You may have heard the term “metaverse” to describe a new virtual world that major technology companies aim to develop. What are some of the goals of this planned world and how might it change our lives?
What does metaverse mean?
The word is a combination of the prefix meta – which means beyond – and verse, which relates to the universe. The term appeared in the 1992 science fiction book Snow Crash, by writer Neal Stephenson. In his story, people wore virtual reality (VR) headsets to interact inside a game-like technology world.
Metaverse describes a non-physical world in which individuals can interact through different kinds of virtual technology.
For example, a metaverse could permit people living on different sides of the world to meet up through technology and virtually go on a vacation, play sports or work together on projects. People linked to the metaverse would be connected at all times and physical distance would not limit their ability to interact.
What technologies will be used?
The main technologies that would drive such a world would be virtual reality, or VR, and augmented reality, AR. Other, yet-to-be invented technologies would likely also be used to improve experiences within the metaverse.
What companies are involved?
One of the biggest fans of a proposed metaverse has been Facebook chief Mark Zuckerberg. He has spoken over the years about how such a world would fit in with his company, a massive social media service with international reach.
Facebook has backed the idea by investing a lot of money in VR and AR technologies, including the development of headsets that promise to create the most realistic virtual interactions possible. The company also announced in July that it had created a new team to specifically develop metaverse products.
Earlier this year, Zuckerberg called the metaverse the “next generation of the internet and next chapter for us as a company.” He said the plans would create “entirely new experiences and economic opportunities.”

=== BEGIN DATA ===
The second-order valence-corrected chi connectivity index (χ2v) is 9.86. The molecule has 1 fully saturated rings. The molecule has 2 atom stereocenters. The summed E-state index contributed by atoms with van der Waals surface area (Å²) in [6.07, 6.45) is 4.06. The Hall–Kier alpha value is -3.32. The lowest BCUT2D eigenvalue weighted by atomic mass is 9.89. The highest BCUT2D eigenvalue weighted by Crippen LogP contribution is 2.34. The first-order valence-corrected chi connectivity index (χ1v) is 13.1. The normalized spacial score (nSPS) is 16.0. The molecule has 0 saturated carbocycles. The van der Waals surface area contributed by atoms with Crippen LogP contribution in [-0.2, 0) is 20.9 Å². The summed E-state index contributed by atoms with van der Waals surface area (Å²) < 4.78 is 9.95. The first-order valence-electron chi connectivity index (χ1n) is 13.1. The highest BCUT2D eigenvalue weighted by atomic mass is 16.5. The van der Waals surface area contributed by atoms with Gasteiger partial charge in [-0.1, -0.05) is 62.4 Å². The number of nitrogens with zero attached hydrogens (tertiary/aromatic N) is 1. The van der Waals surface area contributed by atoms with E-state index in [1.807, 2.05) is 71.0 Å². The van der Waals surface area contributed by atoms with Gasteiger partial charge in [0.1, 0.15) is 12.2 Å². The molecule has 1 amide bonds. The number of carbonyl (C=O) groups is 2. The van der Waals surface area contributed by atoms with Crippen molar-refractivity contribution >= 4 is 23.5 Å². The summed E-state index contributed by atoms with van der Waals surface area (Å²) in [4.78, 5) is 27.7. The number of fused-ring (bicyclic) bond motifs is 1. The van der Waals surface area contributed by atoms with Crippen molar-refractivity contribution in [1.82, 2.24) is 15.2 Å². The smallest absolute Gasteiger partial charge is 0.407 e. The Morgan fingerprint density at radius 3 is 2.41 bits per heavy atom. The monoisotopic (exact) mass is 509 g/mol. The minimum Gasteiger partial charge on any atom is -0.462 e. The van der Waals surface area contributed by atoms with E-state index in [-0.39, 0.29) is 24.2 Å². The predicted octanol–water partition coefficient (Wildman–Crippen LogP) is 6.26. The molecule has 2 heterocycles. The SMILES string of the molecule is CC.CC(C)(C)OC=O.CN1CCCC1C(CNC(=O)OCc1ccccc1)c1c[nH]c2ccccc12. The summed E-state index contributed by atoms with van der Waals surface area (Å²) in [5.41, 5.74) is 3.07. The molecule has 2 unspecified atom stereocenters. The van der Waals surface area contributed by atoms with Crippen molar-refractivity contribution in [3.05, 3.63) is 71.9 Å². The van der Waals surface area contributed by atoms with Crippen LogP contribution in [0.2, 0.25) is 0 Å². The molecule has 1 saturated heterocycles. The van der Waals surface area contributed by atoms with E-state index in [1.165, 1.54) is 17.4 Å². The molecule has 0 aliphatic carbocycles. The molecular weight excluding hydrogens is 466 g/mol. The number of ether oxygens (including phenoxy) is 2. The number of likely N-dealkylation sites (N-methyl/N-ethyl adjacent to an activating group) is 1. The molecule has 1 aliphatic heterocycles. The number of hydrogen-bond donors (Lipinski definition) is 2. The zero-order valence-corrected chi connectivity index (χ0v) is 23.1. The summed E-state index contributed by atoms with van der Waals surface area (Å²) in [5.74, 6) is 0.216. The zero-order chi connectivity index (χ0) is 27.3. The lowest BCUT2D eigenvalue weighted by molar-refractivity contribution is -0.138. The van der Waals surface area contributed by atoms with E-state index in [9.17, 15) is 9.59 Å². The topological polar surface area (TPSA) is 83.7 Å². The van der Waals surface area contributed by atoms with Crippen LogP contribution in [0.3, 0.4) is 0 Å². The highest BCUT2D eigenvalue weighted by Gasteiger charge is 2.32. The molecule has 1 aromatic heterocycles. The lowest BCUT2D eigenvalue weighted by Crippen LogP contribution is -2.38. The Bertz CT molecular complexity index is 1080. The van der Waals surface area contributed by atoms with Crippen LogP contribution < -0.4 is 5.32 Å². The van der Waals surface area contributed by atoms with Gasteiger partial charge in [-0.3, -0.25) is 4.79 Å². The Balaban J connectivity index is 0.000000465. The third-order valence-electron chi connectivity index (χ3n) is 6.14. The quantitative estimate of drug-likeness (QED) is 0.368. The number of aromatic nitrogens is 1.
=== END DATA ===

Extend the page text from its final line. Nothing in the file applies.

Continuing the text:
Google has also been developing VR and AR tools that aim to “bridge the digital and physical worlds.” One of its latest tools is called Google Lens. It enables users to use a device’s camera to capture an object. The technology then uses image recognition and Google’s search system to describe what the object is and provide information about it. Such a system could one day be used with headsets in a metaverse.
Apple has also reportedly been working on the development of AR smart glasses that could launch as soon as next year.
And in May, Microsoft explained how it was developing a series of “metaverse apps” designed to help business users of its Azure cloud computing service combine virtual and physical elements.
How might the metaverse change our lives?
With the help of augmented reality glasses, individuals might be able to see a wealth of information pass before their eyes while moving around in a city. This could include traffic and pollution data, information on the natural environment or local history.
However, most predictions for a future metaverse see the technology going much further. These include the ability for people to be transported to digital settings that feel very real, such as a nightclub, a sports stadium or a mountaintop.
A metaverse environment might look a lot like many of the online video games that are popular today. These involve players around the world interacting in virtual environments and even permit users to buy digital items with real money.
Cathy Hackl is a technology expert who advises companies on the metaverse. She told the French press agency AFP that the younger generation is much more willing to attach real meaning to virtual experiences and objects. One example she gave would be a musical performance.
"My first concert was in a stadium. My son's first concert was (American rapper) Lil Nas X on (the gaming system) Roblox,” Hackl said. “Just because it happened in Roblox, it didn't make it less real for him," she added.
I’m Bryan Lynn.
Bryan Lynn wrote this story for VOA Learning English, based on reports from The Associated Press, Reuters, Agence France-Presse and Facebook. Susan Shand was the editor.
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Words in This Story
virtual – adj. used to describe something that can be done or seen using computers or the internet instead of happening in a physical place
virtual reality – n. a set of images and sounds produced by a computer to represent a real place or situation
augmented reality – n. an enhanced version of reality using technology to add digital information on an image of something
chapter – n. a period of time when something happens
opportunity – n. a situation in which it is possible for a person to do something
app – n. a computer program that performs a special function, usually found on mobile phones
nightclub – n. a place where you can dance and drink at night
stadium – n. a large, open area with seats around it where sports games and other events take place
concert – n. a performance of music and singing